How do you go very quickly from entry-level Digital Copywriter to agency owner? A big part of my journey has been heavily investing in training and personal development, as well as a conscious decision to specialise. Here is how I did it in just 24 months.

Ending up in digital

I ended up in digital marketing after a Masters in English Literature.

I had always worked alongside my studies, and a lot of my work experience came from within the universities themselves. It’s there that I actually got my first web-based experience, updating websites and intranets. I had some great forward-thinking managers who were keen to capitalise on new technology.

However; digital was never really discussed as a career option for English graduates — something I hope has changed since then! With the digital industry’s demand for content, and few traditional publishing roles left, it’s a win-win scenario for English grads.

After a few odd jobs post-MA, I applied for a writer role at a local digital agency on a whim. I got the job on the strength of my writing portfolio, which included some digital work for a Shakespeare magazine. (Note to other grads — volunteering and small projects may end up becoming big portfolio pieces later on).

Once I ended up with my first agency role as a Digital Copywriter, I very quickly fell in love with the digital industry’s dynamism and democracy. There are so many opportunities to make your mark — and it’s easy to get up to speed quickly (if you put the hours in).

The analytical, technical, and pressurised search environment particularly appealed to me. As a writer, I was excited at the prospect of monetising my content creation and research skills — so I decided to put all my resources into SEO and content marketing. (And now I run an agency that specialises within SEO). It’s a good idea to go after one thing at 100% to become known as a specialist.

Maximising training opportunities

A big part of my rapid digital journey has been training — seeking out opportunities to develop and upskill myself. With plenty of online courses and platforms, this is usually pretty easy in the digital industry.

As part of my first agency role, I was offered some in-house training. I entered the agency as a writer, but my role quickly pivoted to a more hybrid writer/marketer/account manager role.

I felt that my new responsibilities warranted more in-depth training — so when I saw the IDM exhibiting at BrightonSEO, I knew I needed something similar. I liked the diversity and the breadth of the IDM training programmes — it seemed like you could choose to focus on pretty much anything. For a relative newcomer to the industry, it was an eyeopener.

*I would definitely recommend that anyone interested in making it in digital goes to BrightonSEO. I have been going since the beginning of my career, and the event just keeps getting better.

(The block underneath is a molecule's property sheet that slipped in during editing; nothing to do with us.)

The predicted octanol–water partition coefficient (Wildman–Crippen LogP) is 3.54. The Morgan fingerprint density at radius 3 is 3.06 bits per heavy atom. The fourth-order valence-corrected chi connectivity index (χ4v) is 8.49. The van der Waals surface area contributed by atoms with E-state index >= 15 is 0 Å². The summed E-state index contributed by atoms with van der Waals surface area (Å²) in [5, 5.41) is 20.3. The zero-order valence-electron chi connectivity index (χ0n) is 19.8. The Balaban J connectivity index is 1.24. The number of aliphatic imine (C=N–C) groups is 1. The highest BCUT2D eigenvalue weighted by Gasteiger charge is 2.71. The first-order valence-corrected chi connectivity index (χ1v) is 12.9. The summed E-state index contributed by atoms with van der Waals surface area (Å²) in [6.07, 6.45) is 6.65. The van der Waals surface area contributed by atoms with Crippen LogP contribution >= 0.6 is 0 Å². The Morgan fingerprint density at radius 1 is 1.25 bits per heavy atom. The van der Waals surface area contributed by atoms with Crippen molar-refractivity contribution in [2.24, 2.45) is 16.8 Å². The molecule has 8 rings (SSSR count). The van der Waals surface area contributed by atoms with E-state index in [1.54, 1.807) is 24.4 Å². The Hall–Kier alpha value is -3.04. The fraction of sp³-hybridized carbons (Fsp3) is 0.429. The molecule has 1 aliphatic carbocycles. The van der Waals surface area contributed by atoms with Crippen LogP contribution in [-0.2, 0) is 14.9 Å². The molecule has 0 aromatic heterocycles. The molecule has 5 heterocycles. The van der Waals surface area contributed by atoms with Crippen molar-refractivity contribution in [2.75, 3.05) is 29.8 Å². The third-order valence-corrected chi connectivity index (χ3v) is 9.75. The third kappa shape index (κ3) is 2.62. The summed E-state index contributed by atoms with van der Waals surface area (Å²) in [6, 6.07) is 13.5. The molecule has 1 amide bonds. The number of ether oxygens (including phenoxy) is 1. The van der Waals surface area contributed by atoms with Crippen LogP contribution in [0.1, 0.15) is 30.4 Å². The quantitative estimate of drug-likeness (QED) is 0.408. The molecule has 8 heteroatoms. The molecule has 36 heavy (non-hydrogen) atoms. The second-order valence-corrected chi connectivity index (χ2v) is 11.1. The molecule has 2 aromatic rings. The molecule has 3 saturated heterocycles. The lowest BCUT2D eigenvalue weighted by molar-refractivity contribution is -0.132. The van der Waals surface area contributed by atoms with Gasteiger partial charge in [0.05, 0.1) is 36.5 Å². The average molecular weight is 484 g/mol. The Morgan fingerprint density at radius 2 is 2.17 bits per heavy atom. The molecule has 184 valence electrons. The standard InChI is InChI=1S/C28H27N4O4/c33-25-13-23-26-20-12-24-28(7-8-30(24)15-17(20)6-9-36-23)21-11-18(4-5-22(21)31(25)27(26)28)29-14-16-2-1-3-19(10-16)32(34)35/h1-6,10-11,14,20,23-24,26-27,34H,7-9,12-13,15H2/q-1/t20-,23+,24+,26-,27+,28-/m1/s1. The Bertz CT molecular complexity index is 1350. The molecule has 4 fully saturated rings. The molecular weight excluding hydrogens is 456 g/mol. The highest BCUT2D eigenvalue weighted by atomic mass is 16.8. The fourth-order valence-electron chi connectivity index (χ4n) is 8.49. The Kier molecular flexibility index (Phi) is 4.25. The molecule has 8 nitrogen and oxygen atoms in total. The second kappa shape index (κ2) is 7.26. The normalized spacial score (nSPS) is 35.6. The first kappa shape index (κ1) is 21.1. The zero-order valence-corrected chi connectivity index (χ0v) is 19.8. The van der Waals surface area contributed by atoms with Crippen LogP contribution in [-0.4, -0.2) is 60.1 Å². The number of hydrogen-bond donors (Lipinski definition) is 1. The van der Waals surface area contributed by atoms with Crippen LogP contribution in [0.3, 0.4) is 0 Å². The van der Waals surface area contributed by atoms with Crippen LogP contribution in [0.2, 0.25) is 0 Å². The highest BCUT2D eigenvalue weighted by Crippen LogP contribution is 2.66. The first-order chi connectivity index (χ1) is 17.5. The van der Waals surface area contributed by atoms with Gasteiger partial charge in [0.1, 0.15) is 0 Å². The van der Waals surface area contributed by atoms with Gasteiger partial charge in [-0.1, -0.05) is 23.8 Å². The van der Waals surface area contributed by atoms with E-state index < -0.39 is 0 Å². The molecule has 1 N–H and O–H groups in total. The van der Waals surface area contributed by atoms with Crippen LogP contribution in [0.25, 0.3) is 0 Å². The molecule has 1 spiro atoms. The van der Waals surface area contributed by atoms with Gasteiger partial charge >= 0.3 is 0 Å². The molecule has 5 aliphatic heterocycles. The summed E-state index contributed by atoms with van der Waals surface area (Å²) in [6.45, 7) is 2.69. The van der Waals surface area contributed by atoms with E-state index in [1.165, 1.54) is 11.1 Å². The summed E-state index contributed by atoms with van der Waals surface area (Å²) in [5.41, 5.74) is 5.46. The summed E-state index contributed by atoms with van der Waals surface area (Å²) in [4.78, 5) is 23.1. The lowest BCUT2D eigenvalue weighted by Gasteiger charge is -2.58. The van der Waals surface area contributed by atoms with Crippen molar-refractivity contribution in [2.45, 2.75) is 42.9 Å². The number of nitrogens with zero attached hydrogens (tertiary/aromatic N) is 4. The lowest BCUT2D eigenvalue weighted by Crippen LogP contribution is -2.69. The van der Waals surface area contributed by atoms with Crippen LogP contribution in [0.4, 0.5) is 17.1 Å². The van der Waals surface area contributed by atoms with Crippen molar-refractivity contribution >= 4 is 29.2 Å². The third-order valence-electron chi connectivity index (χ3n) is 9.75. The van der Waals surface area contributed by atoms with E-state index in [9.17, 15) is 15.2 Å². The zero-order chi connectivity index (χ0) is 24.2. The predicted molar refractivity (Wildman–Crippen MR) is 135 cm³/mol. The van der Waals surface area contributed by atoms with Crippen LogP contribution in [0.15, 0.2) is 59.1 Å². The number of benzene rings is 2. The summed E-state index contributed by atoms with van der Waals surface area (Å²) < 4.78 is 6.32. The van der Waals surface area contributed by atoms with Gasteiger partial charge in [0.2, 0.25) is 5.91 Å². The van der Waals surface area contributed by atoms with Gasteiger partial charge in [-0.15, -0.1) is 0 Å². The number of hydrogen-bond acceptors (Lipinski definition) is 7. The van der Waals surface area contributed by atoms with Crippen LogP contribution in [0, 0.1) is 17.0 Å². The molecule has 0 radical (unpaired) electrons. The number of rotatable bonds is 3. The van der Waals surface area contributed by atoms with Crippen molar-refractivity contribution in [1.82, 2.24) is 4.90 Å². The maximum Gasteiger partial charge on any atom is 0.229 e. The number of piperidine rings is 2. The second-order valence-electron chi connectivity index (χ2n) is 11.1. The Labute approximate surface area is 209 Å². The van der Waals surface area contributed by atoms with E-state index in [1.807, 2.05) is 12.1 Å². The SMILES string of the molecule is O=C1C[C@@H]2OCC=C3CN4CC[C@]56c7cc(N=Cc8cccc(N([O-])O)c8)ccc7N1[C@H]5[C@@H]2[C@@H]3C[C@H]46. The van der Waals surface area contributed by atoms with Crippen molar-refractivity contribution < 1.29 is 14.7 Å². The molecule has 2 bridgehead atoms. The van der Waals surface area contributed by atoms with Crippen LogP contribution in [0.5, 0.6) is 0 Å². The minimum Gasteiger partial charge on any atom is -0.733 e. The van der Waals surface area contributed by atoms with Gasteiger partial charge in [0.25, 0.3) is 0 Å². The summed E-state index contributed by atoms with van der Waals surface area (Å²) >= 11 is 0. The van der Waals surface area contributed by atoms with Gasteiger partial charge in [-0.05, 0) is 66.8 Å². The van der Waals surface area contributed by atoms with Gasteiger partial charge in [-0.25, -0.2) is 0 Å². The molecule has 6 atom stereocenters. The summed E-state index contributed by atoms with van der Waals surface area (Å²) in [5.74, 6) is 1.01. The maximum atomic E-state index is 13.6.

Training to growth hack your career

With the IDM, I signed up for both the Content Strategy course, as well as the award in Digital Copywriting. I wanted to experience the training day, as well as get a qualification as a more permanent memento.

The training days and the award gave me the opportunity to think beyond where I was back then in my career — they gave me the confidence to push on with my decision to run my own creative team.

Going to London and meeting the other delegates and trainers was inspiring. It was really great to meet a wide range of writers and marketers, as it can be hard to meet other industry writers who aren’t in your local area. The training days were some of my first exposure to enterprise clients, and in one way, they showed me the way forward. I made some great contacts that I am still working with to this day.

People have been a big part of my journey to agency owner — and I would definitely recommend that everyone come to training days and courses ready to network. Make contact to make the most of your training.

Training also gave me something to talk about on my blog — the experiences became an integral part of how I represented myself professionally.

Bringing training into our agency

My hunger for learning hasn’t stopped now that I run an agency — in fact, it’s probably increased as my role becomes even more complex!

I am always looking for ways to develop myself and my team as marketers and writers. Training is a big positive for staff, and group training is an opportunity to develop team bonds. We have a monthly training session, we pay for plenty of in-house training resources, and we go to industry conferences as a team.

Even when you start small, and maybe especially then, you need to think about where you need your people to be in two, three, four years’ time. Training is a great way to make your company more competitive. You want to mix up the training across different formats and learning styles to ensure it stays fresh.

How to move fast

There is an increased need for diverse voices to be represented at agency leadership level. If you’re up for the challenge, setting up your own business is a quick way to get there. Keep learning and progressing, and you could find yourself with your own agency sooner rather than later…

My advice for anyone seeking to rise up the digital ranks fast:

  1. Invest in yourself and your own personal development, and don’t be shy about attending training courses wherever possible
  2. Be determined, dedicated, and always go the extra mile (you’ll be remembered)
  3. Know yourself, and figure out what you’re good at — and keep doing more of that.